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Report on Business Ottawa looking to balance tensions between telecom carriers, consumers

The federal minister responsible for telecommunications said Wednesday that the Liberal government is very aware that there’s a tension between the needs of consumers and Canadian wireless carriers.

Innovation Minister Navdeep Bains told an industry conference that he’s heard their warnings that future investments in communications networks could be threatened by policy changes.

But Bains also told the audience that he and other members of the Trudeau government hear frequently from the public that high-speed internet and wireless is unaffordable for many people.

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“It’s really a reflection of the fact that people are more and more online. The kids are more and more online. They work online,” he said.

But they’re upset that Canadian prices for wireless data are among the highest in the world.

The telecom service providers have countered that Canada’s relatively high wireless prices are justified by the quality and size of their networks, which are considered among the best in the world.

Bains acknowledged the billions of dollars spent by Canada’s carriers on equipment and wireless spectrum, but said the Liberals want more consumer-friendly policies that bring down prices.

“We’re trying to find that spot where we continue to see prices go down but not at the expense of investments. And I don’t know where that is,” Bains said.

He make the remarks shortly before his ministry was to reveal some of the rules for the federal government’s 2020 wireless spectrum auction.

The spectrum licences will be an important building block for their fifth-generation wireless networks, which are expected to revolutionize communications and stimulate the Canadian economy over the next decade.

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Because of the technical capabilities of the 3,500 megahertz spectrum to be auctioned next year, it may be even more important to Canada’s wireless companies than this year’s 600 megahertz auction, which raised $3.47 billion for the federal government.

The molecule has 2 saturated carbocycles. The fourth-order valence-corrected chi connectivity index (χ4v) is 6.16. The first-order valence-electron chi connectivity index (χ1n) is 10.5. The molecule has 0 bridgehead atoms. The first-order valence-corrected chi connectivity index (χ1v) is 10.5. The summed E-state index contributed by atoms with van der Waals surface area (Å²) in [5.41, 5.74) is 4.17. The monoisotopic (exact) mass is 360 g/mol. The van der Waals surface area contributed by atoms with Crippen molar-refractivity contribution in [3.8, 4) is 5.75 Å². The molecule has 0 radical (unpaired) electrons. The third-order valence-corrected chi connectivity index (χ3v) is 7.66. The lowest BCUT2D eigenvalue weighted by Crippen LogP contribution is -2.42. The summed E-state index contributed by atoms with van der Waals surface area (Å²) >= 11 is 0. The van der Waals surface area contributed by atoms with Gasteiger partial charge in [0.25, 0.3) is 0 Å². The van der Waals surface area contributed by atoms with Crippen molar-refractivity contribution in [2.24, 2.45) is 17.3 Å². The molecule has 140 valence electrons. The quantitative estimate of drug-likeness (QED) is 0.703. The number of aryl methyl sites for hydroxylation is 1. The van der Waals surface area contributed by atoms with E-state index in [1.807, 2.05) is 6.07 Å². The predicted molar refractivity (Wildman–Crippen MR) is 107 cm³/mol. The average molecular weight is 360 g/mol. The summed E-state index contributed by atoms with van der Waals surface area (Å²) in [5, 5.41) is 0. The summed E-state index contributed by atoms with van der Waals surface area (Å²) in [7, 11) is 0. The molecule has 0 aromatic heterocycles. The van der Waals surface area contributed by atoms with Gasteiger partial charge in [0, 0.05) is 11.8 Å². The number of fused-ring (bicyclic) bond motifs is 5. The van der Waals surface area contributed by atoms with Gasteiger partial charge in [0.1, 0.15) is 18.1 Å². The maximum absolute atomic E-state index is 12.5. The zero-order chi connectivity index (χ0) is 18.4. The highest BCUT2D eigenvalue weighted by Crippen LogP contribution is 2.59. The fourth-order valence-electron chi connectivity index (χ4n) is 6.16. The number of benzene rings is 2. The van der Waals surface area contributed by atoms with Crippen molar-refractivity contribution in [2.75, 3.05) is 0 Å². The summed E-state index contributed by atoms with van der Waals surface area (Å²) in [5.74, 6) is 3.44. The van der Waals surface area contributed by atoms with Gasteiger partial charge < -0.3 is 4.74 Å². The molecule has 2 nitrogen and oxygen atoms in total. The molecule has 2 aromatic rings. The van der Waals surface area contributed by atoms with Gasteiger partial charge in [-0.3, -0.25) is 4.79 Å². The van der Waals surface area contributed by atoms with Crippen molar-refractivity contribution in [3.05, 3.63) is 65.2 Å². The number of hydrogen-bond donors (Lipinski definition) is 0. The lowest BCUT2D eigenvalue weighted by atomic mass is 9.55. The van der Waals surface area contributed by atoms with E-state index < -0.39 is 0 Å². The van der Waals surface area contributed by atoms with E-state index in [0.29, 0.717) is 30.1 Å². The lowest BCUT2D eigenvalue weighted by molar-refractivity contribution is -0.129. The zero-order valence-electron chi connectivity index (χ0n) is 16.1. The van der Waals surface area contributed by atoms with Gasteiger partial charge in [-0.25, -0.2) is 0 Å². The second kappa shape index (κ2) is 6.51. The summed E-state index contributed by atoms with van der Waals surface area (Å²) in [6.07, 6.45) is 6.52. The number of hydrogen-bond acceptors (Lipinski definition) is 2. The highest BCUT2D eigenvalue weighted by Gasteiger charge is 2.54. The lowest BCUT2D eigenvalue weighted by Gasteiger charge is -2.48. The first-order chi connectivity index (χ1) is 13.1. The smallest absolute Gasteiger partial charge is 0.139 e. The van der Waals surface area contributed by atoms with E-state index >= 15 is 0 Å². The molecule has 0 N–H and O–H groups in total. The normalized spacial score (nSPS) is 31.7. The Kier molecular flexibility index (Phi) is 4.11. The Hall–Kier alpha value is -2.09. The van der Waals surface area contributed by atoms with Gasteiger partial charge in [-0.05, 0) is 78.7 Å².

The three national wireless carriers – Rogers, Bell and Telus – are expected to be major players in the 2020 auction but the industry has been waiting to see whether the government will reserve some spectrum for smaller carriers.

Another long-standing question to be answered is how much of the 3,500 MHz spectrum that’s currently licensed to Rogers and Bell will be taken from them and re-auctioned next year.

The announcement by the Innovation, Science and Economic Development Department was to be released after markets closed Wednesday, with a technical briefing to follow.

Bains declined to reveal details ahead of the official announcement, citing concerns that they could have an impact on shares of Canada’s publicly traded telecom companies.

The national carriers have argued against rules that would prevent them from bidding on spectrum set aside for smaller carriers, arguing they’re now well-established competitors and the set-asides tend to push up overall spectrum prices.

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But an even greater concern is the potential for all current wireless network operators to be required to sell capacity, at regulated wholesale prices, to rivals that haven’t invested in their own spectrum and facilities.

The president of the Canadian Wireless Technology Association, former P.E.I. premier Robert Ghiz, said Tuesday that facilities-based carriers must be assured that they can reap the financial rewards of investing in wireless infrastructure.

Citing an Accenture report commissioned last year by the CWTA, Ghiz said that the initial rollout of 5G will cost $26 billion between 2020 and 2026.

“This does not include the cost of wireless spectrum,” he added.

Ghiz warned that their confidence in the future could be eroded by a change in policy announced by Bains in February, as part of the government’s attempts to reduce Canadian wireless pricing and improve affordability.

In March, the Canadian Radio-telecom and Telecommunications Commission said it would look more favourably on mobile virtual network operators, or MVNOs, that compete without building their own networks.

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Ghiz said that all Canadian facilities-based providers will have less incentive to make investments if they are forced by regulatory policy to provide wholesale capacity to companies that haven’t built networks or invested in spectrum.

“If we go down this road, Canada’s regional providers – we believe – would be the hardest hit. The very companies that governments have been trying to encourage, and who have made important contributions to sustainable competition and lowering prices in Canada.”

Canada’s two public companies with facilities-based wireless businesses are Freedom Mobile’s owner, Shaw Communications, and Quebecor Inc., owner of Videotron, which participated in the 2019 spectrum auction.

Other bidders in the 600 megahertz auction held in March included Bragg Communications, the private owner of Eastlink, TBayTel of Thunder Bay, Ont., the Saskatchewan government’s SaskTel, and Xplornet Communications Inc.

Xplornet, a national carrier that primarily serves customers just outside urban centres and remote areas through a combination of wireless, satellite and fibre optics, said earlier this year it planned to spend $500 million over five years to provide 5G wireless and faster internet in rural parts of Canada.

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